Aiming even higher
It's been a bad week for the Royal West Academy (RWA), Bristol, after a 6.7m-high statue by Damien Hirst was left with a graffiti tag last Tuesday night. The sculpture, worth £1.5m and inspired by a collection box girl used by a former charity, is the second sculpture this year to have been vandalised at the institution. In May, a bronze sculpture by David Backhouse, which had stood at the front of the building, was smashed up. Keen to learn from the experience, the RWA perched the 3.5-tonne Hirst sculpture on its balcony in a bid to remove temptation from criminals. A spokesperson for the RWA said “maybe we'll have to put work even higher next time. We're concerned it may put people off loaning to us, but the graffiti has already been removed and there is no lasting damage to the work.”
Damien now does deckchairs
"Save £30 when you buy a Damien Hirst beach towel and deckchair together," trumpets the latest email from Hirst’s London-based edition shop Other Criteria. Sun worshippers can indeed bag a Soul Love double beach towel and a deckchair bedecked in butterflies by the Brit artist for £345 (rather than the usual £375): ideal for Blackpool, Biarritz and other beach resorts worldwide.
Hats off to Dulwich
The Good Times: Art For Older People programme at Dulwich Picture Gallery in South London, now in its sixth year, has always pushed the boundaries with original and innovative projects for older adults who are often isolated and vulnerable. For the latest initiative, the gallery has teamed up with Hat Designer of the Year 2010, Kate Langrish-Smith, whose millinery workshops are tailored to the needs of the elderly participants. Dutch hats seen within the gallery's collection are the inspiration for this chapeau smorgasbord. "The sessions are already fully booked and the gallery is brimming with excitement at such a wonderful collaboration," said a jaunty press statement.
Elton's specs appeal in Basel
The Doll's House Museum in Basel gets all goggle-eyed this autumn with an exhibition devoted to Eyewear (note the jaunty sub-title: Past, present and future –vision aid and fashion accessory). The show, which opens on 15 October, explores the history of glasses from antiquity to the present, with plenty of celebrity specs on view, "among them the ostentatious glasses of Sir Elton John, those of the unforgettable Marilyn Monroe, the philosopher Arthur Schopenhauer or the Swiss ski-jumping legend Simon Ammann. Also featured are spectacles of the eccentric Basel couturier Fred Spillmann," said a press statement. In fact, 20 gorgeous sets of glasses from Elton will wow visitors to Basel.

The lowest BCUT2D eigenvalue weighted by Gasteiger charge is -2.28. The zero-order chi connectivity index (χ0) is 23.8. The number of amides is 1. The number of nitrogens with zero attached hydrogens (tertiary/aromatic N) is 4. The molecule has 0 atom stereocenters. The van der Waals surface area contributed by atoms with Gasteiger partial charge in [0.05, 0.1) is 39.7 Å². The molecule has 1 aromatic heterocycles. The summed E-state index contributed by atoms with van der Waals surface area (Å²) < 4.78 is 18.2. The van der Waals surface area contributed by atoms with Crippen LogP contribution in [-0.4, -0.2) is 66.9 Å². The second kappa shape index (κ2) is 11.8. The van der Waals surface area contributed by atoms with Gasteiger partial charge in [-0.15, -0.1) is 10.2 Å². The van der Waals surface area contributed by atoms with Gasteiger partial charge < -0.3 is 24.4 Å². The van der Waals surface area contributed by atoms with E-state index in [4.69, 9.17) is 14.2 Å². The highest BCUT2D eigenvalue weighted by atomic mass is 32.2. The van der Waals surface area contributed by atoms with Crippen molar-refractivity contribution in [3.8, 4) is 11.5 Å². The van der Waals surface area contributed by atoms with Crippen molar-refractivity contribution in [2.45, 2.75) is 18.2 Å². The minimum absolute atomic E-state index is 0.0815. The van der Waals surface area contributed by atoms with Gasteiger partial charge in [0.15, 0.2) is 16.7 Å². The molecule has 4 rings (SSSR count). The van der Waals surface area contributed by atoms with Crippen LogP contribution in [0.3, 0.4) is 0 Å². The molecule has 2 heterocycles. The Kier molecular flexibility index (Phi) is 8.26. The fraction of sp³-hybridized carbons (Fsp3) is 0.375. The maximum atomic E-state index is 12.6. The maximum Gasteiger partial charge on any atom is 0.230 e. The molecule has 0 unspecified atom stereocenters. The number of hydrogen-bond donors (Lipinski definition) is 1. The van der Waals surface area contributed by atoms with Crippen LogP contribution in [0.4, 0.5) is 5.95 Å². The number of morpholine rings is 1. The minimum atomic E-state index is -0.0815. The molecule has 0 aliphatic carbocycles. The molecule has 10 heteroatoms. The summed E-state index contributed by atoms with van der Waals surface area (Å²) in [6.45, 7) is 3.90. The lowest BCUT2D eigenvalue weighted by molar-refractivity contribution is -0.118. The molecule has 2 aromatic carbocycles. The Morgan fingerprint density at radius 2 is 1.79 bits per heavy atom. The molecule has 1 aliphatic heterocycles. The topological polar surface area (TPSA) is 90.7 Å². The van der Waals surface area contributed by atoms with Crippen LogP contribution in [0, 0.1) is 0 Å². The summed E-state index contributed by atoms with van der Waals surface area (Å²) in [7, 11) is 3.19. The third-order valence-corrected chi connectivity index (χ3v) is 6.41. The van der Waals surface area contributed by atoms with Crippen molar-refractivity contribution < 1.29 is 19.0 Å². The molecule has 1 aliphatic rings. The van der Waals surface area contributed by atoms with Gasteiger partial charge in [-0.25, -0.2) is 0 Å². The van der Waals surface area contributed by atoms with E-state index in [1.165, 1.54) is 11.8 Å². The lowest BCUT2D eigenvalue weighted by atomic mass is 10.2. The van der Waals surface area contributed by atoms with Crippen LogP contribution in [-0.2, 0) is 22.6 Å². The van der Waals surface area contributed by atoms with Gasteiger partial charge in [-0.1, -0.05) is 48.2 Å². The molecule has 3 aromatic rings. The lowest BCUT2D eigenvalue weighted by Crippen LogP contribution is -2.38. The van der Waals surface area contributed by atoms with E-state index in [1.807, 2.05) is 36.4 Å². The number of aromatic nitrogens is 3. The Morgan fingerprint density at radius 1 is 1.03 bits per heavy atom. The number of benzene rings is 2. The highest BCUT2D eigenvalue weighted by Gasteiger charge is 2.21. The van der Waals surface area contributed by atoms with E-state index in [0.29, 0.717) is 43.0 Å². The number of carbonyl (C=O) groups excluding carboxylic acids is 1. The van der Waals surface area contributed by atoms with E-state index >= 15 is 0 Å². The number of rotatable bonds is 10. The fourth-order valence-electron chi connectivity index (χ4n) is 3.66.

ICA gets balletic with Bronstein
Buenos Aires-born artist Pablo Bronstein brings pirouettes and pointe shoes to the Institute of Contemporary Arts in London next month with his new ballet Plaza Minuet/The Birth of Venus. So how Black Swan-esque will Bronstein be? The two-part piece will be performed by classically trained dancers, including Matthias Sperlinger and Rosalind Masson, in costumes designed by Mary Katrantzou. In Plaza/Minuet, the performers will "follow lines marked out on the floor that might represent an architectural void or an imagined piazza", says a press statement. The birth and triumph of Venus is explored in part two. The spectacle hits the ICA on 16 and 17 September after a performance at Glasgow's Tramway on 3 September.
Marina comes to MOCA
Hot on the tails of her hugely successful performance in Manchester, Marina Abramovic has been named to direct LA MOCA's annual gala on 12 November. The fundraising event has become something of an art world performance extravaganza, with Doug Aitken creating an immersive, multi-media project last year including a set by folk favourite Devendra Banhart. Lady Gaga and Francesco Vezzoli paired up the year before, with a performance featuring dancers from the Bolshoi Ballet. Details are still unconfirmed for Marina's plans, but since her Manchester magnum opus, The Life and Death of Marina Abramovic, included talented actor Willem Dafoe, ethereal singer-songwriter Antony Hegarty and legendary director Robert Wilson, the MOCA event is sure to be a crowd pleaser.